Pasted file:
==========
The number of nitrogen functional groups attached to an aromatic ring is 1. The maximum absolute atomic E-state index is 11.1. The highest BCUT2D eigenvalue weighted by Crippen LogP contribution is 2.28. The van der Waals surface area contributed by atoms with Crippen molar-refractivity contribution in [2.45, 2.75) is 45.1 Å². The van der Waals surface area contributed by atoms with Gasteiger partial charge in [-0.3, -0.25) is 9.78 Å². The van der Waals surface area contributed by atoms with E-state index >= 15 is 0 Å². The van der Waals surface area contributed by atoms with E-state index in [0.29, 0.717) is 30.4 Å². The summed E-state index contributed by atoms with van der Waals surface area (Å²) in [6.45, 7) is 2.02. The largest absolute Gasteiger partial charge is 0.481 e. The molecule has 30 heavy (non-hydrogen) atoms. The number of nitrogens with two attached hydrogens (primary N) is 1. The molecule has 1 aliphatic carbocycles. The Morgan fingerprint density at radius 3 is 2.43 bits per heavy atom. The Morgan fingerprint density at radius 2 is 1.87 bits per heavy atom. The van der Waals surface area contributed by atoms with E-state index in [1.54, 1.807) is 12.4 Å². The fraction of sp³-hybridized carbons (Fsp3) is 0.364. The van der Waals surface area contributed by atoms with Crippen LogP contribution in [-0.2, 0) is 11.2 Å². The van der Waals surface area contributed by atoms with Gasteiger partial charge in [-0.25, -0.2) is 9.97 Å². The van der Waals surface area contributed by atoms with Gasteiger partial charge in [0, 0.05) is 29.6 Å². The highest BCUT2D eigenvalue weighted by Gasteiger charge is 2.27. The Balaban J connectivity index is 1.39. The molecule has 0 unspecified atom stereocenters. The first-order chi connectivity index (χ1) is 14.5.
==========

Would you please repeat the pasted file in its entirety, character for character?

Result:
The number of nitrogen functional groups attached to an aromatic ring is 1. The maximum absolute atomic E-state index is 11.1. The highest BCUT2D eigenvalue weighted by Crippen LogP contribution is 2.28. The van der Waals surface area contributed by atoms with Crippen molar-refractivity contribution in [2.45, 2.75) is 45.1 Å². The van der Waals surface area contributed by atoms with Gasteiger partial charge in [-0.3, -0.25) is 9.78 Å². The van der Waals surface area contributed by atoms with E-state index >= 15 is 0 Å². The van der Waals surface area contributed by atoms with E-state index in [0.29, 0.717) is 30.4 Å². The summed E-state index contributed by atoms with van der Waals surface area (Å²) in [6.45, 7) is 2.02. The largest absolute Gasteiger partial charge is 0.481 e. The molecule has 30 heavy (non-hydrogen) atoms. The number of nitrogens with two attached hydrogens (primary N) is 1. The molecule has 1 aliphatic carbocycles. The Morgan fingerprint density at radius 3 is 2.43 bits per heavy atom. The Morgan fingerprint density at radius 2 is 1.87 bits per heavy atom. The van der Waals surface area contributed by atoms with E-state index in [1.54, 1.807) is 12.4 Å². The fraction of sp³-hybridized carbons (Fsp3) is 0.364. The van der Waals surface area contributed by atoms with Crippen LogP contribution in [-0.2, 0) is 11.2 Å². The van der Waals surface area contributed by atoms with Gasteiger partial charge in [-0.25, -0.2) is 9.97 Å². The van der Waals surface area contributed by atoms with Gasteiger partial charge in [0, 0.05) is 29.6 Å². The highest BCUT2D eigenvalue weighted by Gasteiger charge is 2.27. The Balaban J connectivity index is 1.39. The molecule has 0 unspecified atom stereocenters. The first-order chi connectivity index (χ1) is 14.5.